"The One Who Is Coming"
The star Arcturus and the constellation Boötes are referred to more or less interchangeably. Boötes is generally considered to be a Herdsman (as in French: Le Bouvier), for he eternally shepherds the stars around the North Pole.
The constellation Boötes contains the fourth brightest star in our entire sky, Arcturus, a red giant about 24 times larger than the Sun with a luminosity 115 times our sun, lying 36 light years away from the earth. Arcturus is known esoterically as the herder of the Divine Will emanating from the seven stars of the Big Dipper and acts as a bridge between these and Virgo the Virgin, nourisher of the Christ consciousness within the form.
Astronomers have found that Arcturus entered our system approximately 500,000 years ago and will remain here for approximately another 500,000 years, only to continue its journey towards the Virgo Cluster, but at a different angle than our local group of galaxies is moving. And tracing the path of the Great Bear over the next 100,000 years, the star Al Kaid, in the tail of the constellation, begins to turn inward, also pointing toward the Virgo cluster. (See Diagram, below.)
If we look to the heavens and study the evolution of the universe over millions of years, we see that galaxies, solar systems and stars interact with each other for varied periods of time. When in close proximity these large systems share magnetic currents, attractive and replusive, containing physical matter and influencing the evolution of that planet, star or galaxy. Though they are "passing in the night," a star can impregnate a planet with an element which could be the seed needed to catalyze a new life form in which sentient consciousness will exist.
Could it be that Arcturus is an Avatar blending its consciousness with the Will and herding it, causing great evolutionary change to all in its path? The ancient records and myths of Boötes (Arcturus) give clues to this celestial event.
An Avatar can be defined as one who is the physical embodiment of a quality of consciousness which permeates a space over time, leaving its essence to change that region forever. Hinduism and other religions have defined Avatars as deity taking human physical forms on this earth.
Filled with Divine Will, Arcturus, as the bridge between the seven main stars of the Great Bear and Virgo the Virgin, stimulates great evolutionary changes to all in its influence. Close by Virgo is then the Holy Grail that receives the Will of God.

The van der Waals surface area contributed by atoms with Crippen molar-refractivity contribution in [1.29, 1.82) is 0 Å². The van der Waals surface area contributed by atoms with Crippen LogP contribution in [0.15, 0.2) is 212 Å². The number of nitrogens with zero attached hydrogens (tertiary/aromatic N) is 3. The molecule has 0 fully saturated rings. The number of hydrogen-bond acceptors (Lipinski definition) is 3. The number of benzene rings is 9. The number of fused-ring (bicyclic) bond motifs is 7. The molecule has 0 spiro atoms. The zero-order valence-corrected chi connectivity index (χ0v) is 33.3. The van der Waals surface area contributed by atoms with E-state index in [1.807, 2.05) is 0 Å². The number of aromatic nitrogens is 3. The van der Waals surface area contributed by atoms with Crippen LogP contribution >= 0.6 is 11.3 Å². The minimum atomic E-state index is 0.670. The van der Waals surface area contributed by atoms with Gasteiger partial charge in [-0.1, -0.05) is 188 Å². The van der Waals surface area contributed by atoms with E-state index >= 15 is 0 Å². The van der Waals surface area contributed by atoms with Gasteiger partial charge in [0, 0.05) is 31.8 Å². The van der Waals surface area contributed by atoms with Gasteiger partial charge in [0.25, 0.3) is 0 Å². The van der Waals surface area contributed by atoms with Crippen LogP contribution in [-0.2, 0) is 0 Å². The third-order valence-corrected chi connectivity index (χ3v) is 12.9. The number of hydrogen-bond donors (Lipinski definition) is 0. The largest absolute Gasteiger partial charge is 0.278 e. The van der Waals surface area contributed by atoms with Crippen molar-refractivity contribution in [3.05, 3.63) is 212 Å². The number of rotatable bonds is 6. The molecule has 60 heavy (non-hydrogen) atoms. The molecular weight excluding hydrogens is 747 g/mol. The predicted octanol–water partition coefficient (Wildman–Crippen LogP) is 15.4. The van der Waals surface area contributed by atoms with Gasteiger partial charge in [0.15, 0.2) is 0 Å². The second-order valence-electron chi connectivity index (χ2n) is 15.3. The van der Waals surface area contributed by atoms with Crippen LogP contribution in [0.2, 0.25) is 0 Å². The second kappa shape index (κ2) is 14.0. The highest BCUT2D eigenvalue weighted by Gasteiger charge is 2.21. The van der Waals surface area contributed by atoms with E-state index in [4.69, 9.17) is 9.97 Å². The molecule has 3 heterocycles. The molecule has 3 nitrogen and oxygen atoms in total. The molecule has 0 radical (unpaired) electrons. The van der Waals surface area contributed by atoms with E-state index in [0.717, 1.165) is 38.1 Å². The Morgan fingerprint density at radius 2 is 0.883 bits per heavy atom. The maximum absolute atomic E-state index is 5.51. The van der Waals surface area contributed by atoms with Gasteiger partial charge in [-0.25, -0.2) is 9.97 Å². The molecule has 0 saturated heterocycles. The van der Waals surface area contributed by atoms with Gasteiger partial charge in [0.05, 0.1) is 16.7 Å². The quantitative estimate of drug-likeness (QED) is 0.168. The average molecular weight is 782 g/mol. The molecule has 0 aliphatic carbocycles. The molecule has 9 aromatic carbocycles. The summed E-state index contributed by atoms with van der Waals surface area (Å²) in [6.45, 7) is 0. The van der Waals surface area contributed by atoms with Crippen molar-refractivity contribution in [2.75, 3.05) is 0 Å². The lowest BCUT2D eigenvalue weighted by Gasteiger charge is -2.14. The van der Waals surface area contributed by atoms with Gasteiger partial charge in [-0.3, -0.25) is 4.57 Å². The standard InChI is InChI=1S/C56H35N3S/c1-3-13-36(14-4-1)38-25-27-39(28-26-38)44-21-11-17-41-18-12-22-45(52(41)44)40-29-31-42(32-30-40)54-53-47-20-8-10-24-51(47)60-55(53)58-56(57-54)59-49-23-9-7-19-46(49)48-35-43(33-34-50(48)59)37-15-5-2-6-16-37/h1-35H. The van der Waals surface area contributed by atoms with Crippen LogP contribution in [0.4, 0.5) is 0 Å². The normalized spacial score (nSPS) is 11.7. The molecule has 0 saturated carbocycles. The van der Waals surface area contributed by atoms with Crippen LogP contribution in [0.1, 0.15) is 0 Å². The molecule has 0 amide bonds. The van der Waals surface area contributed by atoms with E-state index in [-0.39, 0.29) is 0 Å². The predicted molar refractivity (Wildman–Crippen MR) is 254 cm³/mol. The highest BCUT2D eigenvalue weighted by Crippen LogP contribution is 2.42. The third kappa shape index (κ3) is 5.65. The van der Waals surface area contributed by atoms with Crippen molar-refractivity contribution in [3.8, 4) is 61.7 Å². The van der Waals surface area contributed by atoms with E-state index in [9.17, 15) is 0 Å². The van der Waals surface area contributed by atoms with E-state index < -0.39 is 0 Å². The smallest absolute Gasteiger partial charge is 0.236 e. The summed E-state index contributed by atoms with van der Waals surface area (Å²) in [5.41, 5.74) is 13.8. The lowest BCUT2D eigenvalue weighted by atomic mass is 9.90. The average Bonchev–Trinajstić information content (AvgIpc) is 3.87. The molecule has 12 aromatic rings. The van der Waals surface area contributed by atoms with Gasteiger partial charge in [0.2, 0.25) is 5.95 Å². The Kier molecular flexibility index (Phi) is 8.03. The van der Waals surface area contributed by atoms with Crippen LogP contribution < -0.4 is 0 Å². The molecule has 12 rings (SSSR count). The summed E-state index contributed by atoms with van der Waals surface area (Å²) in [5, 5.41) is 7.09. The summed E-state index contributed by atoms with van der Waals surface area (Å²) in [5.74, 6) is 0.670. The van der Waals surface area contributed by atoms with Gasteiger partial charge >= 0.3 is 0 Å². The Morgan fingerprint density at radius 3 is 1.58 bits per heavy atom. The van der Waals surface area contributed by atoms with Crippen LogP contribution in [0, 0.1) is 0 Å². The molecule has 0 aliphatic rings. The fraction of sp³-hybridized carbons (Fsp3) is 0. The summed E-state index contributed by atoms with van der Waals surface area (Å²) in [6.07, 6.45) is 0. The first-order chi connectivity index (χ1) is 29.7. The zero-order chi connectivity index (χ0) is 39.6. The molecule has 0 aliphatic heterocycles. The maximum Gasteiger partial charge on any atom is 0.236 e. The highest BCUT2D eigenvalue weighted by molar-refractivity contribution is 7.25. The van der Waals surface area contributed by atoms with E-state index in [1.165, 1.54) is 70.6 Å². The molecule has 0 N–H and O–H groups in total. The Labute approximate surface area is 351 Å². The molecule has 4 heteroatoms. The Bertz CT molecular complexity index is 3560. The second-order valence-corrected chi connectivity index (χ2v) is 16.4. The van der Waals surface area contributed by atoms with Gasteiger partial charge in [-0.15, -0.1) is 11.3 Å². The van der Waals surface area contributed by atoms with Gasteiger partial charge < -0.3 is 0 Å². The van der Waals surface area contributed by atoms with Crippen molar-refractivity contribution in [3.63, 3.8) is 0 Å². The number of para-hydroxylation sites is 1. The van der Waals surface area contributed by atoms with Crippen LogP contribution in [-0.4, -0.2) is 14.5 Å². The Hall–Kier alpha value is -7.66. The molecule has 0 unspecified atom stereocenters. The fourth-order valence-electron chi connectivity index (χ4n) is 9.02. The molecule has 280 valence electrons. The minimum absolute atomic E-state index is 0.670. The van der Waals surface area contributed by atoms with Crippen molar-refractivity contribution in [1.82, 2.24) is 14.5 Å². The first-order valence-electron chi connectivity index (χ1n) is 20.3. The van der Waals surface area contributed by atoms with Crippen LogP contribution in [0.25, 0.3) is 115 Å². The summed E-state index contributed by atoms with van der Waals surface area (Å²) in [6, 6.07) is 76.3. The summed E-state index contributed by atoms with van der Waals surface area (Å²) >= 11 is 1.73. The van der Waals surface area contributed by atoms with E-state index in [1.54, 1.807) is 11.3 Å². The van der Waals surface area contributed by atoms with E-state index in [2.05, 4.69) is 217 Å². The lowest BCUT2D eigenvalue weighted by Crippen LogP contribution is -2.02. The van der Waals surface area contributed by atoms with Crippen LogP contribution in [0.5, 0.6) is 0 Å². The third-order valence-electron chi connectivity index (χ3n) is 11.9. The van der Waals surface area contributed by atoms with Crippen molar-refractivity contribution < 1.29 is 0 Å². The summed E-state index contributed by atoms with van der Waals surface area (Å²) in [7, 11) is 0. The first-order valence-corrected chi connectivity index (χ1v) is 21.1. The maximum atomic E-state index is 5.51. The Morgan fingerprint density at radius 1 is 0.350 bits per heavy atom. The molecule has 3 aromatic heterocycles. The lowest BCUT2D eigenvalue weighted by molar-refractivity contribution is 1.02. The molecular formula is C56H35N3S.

The origin of the name Boötes is not certain ~ the Greeks knew this constellation as Arctophylax or Bear Watcher, Bear Keeper or Guard. It probably comes from a Greek word meaning "noisy" or "clamorous," referring to the herdsmans shouts to his animals: the Hunter in pursuit of the Bear. Another explanation is that the name comes from ancient Greece and means "ox driver," from the fact that Ursa Major was sometimes visualized as a cart pulled by oxen, "The Wagoneer or Driver of the Wain ~ Boötes with the Wain the North unfolds."
According to a story that goes back to Eratosthenes, the constellation represents Arcas, son of the god Zeus and Callisto, daughter of King Lycaon of Arcadia. One day Zeus came to dine with his father-in-law Lycaon, an unusual thing for a god to do. To test whether his guest really was the great Zeus, Lycaon cut up Arcas and served him as part of a mixed grill. Zeus easily reconized the flesh of his son. In a burning rage he tipped over the table, scattering the feast and killing the sons of Lycaon with a thunderbolt, as he turned Lycaon into a wolf. Then Zeus collected the parts of Arcas, made them whole again and gave his son to Maia the Pleiad to bring up.
Meanwhile Callisto had been turned into a bear, some say by Zeuss wife Hera out of jealousy, or some by Zeus himself to disguise his paramour from Heras revenge, or even by Artemis to punish Callisto for losing her virginity. When Arcas had grown into a strapping teenager he came across this bear while hunting in the woods. Callisto recognized her son, but though she tried to greet him warmly she could only growl. Not surprisingly, Arcas failed to interpret this expression of motherly love and began to chase the bear. With Arcas in hot pursuit, Callisto fled into the temple of Zeus, a forbidden place where trespassers where punished by death. Zeus snatched up Arcas and his mother and placed them in the sky as the constellations of the Bear and the Bear Keeper.
The Greek poet Aratus visualized Boötes as a man driving the bear around the pole. Later astronomers have given Boötes two dogs, in the form of the neighboring constellation Canes Venatici.
A second legend identifies Boötes with Icarius (not to be confused with Icarus, son of Daedalus). According to this tale, the god Dionysus taught Icarius how to cultivate vines and make wine. When he offered some of his new vintage to the shepherds, they became so intoxicated that their friends thought they had been poisoned, and in revenge they killed Icarius.
His dog Maera fled home howling and led Icariuss daughter Erigone to where his body lay beneath a tree. In despair, Erigone hanged herself from the tree; even the dog died, either of grief or by drowning itself. Zeus put Icarius into the sky as Boötes, his daughter Erigone became the constellation Virgo, and the dog became Canis Minor or Canis Major, according to different authorities.
The Big Dipper Now, Then and in the Future
All year round you can see Arcturus by following the curving line of the handle in the Great Bear, extended 30 degrees. An old tradition has it that one can "Arc to Arcturus" from the Great Bear to locate the star.
Five of the seven stars in the Big Dipper are moving through the sky in the same direction; the stars Dubhe and Al Kaid are moving in the opposite direction. The contrary motion of these stars will eventually cause the Big Dipper to change shape.
from Star Tales
courtesy of STARS for Lincoln, Doctors and Dogs